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Governor Wolf’s Latest Tantrum

RGGI: Tom Wolf has another tantrum

Gov. Wolf is facing pushback over his unilateral decision to enter the RGGI. Now, he's throwing a tantrum that would make a two-year-old proud.

Senate Republicans have taken a stand against Governor Wolf’s go-it-alone approach on a cap-and-trade scheme, and he’s responded by throwing a tantrum. In previous blog posts, we’ve mentioned that Governor Wolf took executive action for Pennsylvania to join the Regional Greenhouse Gas Initiative, or RGGI (usually pronounced Reggie). 

The Governor signed an executive order in 2019, starting the process; several things have happened since then. Last year, the Governor vetoed bipartisan legislation that would have barred him from entering into RGGI without legislative approval.  In February of 2021, the Independent Regulatory Review Commission (IRRC) requested that the Environmental Quality Board (EQB) delay joining RGGI for a year. At this point, there is no indication that the EQB will honor that request. (The EQB is a twenty-member independent board that adopts all of the DEP’s regulations.)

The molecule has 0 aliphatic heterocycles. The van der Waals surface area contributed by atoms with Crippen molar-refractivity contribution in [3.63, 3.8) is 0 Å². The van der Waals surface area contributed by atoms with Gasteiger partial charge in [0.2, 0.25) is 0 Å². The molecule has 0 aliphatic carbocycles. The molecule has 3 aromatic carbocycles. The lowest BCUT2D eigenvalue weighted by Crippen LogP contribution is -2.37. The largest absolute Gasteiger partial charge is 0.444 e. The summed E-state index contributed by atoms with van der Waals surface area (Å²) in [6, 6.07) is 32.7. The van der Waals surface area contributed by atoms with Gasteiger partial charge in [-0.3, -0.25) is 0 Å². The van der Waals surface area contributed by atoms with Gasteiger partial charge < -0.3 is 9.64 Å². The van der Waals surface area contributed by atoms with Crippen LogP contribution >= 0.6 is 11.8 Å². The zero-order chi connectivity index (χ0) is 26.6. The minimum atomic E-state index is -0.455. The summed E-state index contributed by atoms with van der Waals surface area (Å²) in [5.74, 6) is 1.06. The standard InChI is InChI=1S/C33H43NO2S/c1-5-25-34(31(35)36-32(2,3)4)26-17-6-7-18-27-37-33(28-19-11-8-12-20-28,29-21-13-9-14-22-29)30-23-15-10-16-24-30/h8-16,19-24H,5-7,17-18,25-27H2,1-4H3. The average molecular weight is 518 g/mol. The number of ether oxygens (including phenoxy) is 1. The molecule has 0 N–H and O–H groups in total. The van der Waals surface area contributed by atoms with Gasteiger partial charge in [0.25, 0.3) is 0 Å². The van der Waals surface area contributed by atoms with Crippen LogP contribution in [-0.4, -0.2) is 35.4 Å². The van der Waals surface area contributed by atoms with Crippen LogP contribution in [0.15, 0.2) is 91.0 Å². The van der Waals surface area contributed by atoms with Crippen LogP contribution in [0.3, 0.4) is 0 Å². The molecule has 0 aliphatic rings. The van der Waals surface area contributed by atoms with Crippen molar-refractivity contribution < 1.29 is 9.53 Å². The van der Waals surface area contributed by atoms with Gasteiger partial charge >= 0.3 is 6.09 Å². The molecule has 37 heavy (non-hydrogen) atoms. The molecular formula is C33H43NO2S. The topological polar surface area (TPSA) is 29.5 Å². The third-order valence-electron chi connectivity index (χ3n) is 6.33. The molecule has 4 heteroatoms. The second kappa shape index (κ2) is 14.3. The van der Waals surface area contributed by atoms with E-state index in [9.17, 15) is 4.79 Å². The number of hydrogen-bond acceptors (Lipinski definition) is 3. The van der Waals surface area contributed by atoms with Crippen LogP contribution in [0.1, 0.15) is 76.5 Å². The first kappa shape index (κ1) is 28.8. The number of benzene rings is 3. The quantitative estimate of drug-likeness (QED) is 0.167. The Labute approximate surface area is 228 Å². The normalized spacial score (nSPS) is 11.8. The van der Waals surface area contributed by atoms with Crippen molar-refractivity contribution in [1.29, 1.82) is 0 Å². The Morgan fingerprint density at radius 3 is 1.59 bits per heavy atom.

The General Assembly is in the process of advancing legislation similar to what the Governor vetoed last year. In the meantime, Senate Republicans recently informed the Governor that they would not begin the confirmation process for nominees to the Public Utilities Commission (PUC). They indicated that they would lift the hold on PUC nominees once Wolf agreed to stop moving the Commonwealth into RGGI and work with the General Assembly on the issue.

The Senate Republicans’ response was perfectly reasonable and targeted in nature. They indicated that the confirmation process for other nominees would continue uninterrupted. Governor Wolf’s response would make any two-year-old proud. He withdrew the nominations of three cabinet officials. Wolf then fired members of the charter school appeals board, PHEAA, the Banking and Securities Commission, and others. Most of the appointees he terminated had been Republican appointees, and Wolf did not indicate that he would nominate replacements. The Banking and Securities Commission case no longer has enough members to reach a quorum. It is now prevented from taking official action.

If you’d like to learn more about this issue and where it goes from here, CAP CEO Leo Knepper spoke with Pennsylvania Sen. Joe Pittman (R-41) about the topic. You can find the video of that conversation below.